How Eating Breakfast Helps You Lose Fat

Do you eat in the mornings? Should you?


I have been training with weights for over 15 years, yet only a year ago did I decide to focus on and improve my diet. Not surprisingly, exercising and following a well-designed diet of healthy eating for one year has packed more muscle on me than 15 years of exercise with unplanned eating.

Many of us who aspire to become stronger, faster, and in better condition, tend to neglect our diet. This article will elaborate on the diet aspect and specifically the importance of eating breakfast.


"Most people eat 150% more calories in the evening than they do in the morning."

When it comes to eating, recent research shows that it’s not only what we eat that is important but when we eat. In fact, the time of the day we eat:

This article will focus on the second element—the time of the day we eat affects our overall calorie consumption—and will arouse interest to those of us who want to eat less and lose fat.

We may have been told that breakfast is the most important meal of the day, but it appears that most of us don't give it the attention we should. In fact, most people eat 150% more calories in the evening than they do in the morning. Interestingly, when those who consume most of their calories in the morning are compared with those who eat a larger portion of their daily intake at night, morning eaters are found to consume fewer calories overall [3], suggesting that placing an emphasis on breakfast may help people eat less. It turns out that people are less satisfied by food later in the day, resulting in them eating larger meals closer together and taking in more calories overall. This suggests that it may be more than a coincidence that the modern trend toward later eating and an increase in the prevalence of obesity and overweight are taking place together.

It appears that the time of day one eats impacts overall calories, but how does the type of food eaten factor in? This is the question Dr. John M. de Castro set out to answer, taking a closer look at the relationship between overall daily intake and the proportions of macronutrients (carbohydrates, fats and proteins) eaten at certain times of day [4]. For a solid week, 867 individuals recorded everything they ate or drank, along with the time of day it was consumed, the amount consumed, and the way the food was prepared. This data was then examined to determine how the characteristics of the food eaten during different times of the day impacted the overall amount of food the study participants ate.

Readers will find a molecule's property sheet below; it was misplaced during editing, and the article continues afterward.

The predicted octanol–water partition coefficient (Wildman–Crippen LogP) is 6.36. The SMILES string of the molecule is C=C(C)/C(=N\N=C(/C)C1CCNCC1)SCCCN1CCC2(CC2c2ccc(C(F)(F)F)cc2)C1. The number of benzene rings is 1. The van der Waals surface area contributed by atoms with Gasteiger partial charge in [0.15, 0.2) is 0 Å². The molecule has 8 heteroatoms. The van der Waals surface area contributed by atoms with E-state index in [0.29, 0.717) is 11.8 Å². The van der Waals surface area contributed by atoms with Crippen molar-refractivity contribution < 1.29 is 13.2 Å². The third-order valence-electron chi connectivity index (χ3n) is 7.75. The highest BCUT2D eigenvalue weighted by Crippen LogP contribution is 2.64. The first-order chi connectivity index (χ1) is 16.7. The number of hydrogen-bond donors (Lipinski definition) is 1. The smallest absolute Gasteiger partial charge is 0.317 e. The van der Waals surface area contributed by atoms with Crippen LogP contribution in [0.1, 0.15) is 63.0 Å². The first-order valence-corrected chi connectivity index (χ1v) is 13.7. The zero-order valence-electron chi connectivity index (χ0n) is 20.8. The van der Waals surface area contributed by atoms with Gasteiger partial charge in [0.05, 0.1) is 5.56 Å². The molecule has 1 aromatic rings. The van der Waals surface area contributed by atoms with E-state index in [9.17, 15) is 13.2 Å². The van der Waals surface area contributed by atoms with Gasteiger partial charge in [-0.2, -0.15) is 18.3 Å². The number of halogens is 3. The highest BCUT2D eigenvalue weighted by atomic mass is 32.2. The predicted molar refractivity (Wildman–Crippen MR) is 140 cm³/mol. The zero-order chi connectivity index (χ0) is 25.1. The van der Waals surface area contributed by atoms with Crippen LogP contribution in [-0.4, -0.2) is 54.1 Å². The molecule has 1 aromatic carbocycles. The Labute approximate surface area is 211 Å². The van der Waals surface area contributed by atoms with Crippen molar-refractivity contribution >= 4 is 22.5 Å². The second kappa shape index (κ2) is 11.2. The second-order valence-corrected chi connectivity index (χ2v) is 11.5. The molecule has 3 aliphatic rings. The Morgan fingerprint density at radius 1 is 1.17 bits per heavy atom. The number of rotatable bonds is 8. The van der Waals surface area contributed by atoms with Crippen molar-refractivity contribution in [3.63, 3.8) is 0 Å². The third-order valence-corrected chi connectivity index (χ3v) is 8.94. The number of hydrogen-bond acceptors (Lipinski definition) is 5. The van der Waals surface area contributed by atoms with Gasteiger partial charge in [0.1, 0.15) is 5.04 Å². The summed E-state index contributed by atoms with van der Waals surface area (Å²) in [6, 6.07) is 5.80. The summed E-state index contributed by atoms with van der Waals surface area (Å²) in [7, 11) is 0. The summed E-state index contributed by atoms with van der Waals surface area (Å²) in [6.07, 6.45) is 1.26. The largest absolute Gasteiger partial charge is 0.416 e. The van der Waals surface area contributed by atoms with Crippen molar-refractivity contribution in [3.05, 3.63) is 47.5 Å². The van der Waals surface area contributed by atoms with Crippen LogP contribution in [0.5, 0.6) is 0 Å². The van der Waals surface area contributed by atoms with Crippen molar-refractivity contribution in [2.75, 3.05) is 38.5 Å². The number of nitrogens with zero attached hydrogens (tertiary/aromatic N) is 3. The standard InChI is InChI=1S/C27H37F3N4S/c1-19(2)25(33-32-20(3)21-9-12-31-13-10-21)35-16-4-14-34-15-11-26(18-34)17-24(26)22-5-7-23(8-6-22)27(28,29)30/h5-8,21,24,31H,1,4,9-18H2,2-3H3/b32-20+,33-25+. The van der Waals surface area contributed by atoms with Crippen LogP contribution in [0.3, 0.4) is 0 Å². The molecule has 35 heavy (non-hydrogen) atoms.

Supporting the folk wisdom that breakfast is the most important meal of the day, the analysis revealed that eating more of a macronutrient in the morning was associated with a smaller overall intake of that macronutrient over the course of the day. To determine more precisely which macronutrients had the largest impact on the satiety properties of breakfast, intake was also compared across days. Total overall consumption was compared for days when a participant's morning meal contained less of a particular macronutrient than usual and days when the morning meal contained more than usual. The results showed that each macronutrient has an impact on daily consumption as follows:

Effect of Different Breakfast Macronutrients on the Overall Daily Food Consumption

These results confirm that morning meals, which people find particularly satisfying and filling, can lead them to eat less food over the course of a day. In contrast, eating at night is less satiating and can result in a greater overall intake of food. This is true for all three macronutrients—individuals who ate more of each macronutrient in the morning tended to eat less over the course of the day. Furthermore, it appears that the carbohydrate content of breakfast is primarily responsible for its ability to satisfy, while the carbohydrate and fat content of foods eaten in the evening are responsible for the impact of those meals.

What Does This Mean for You?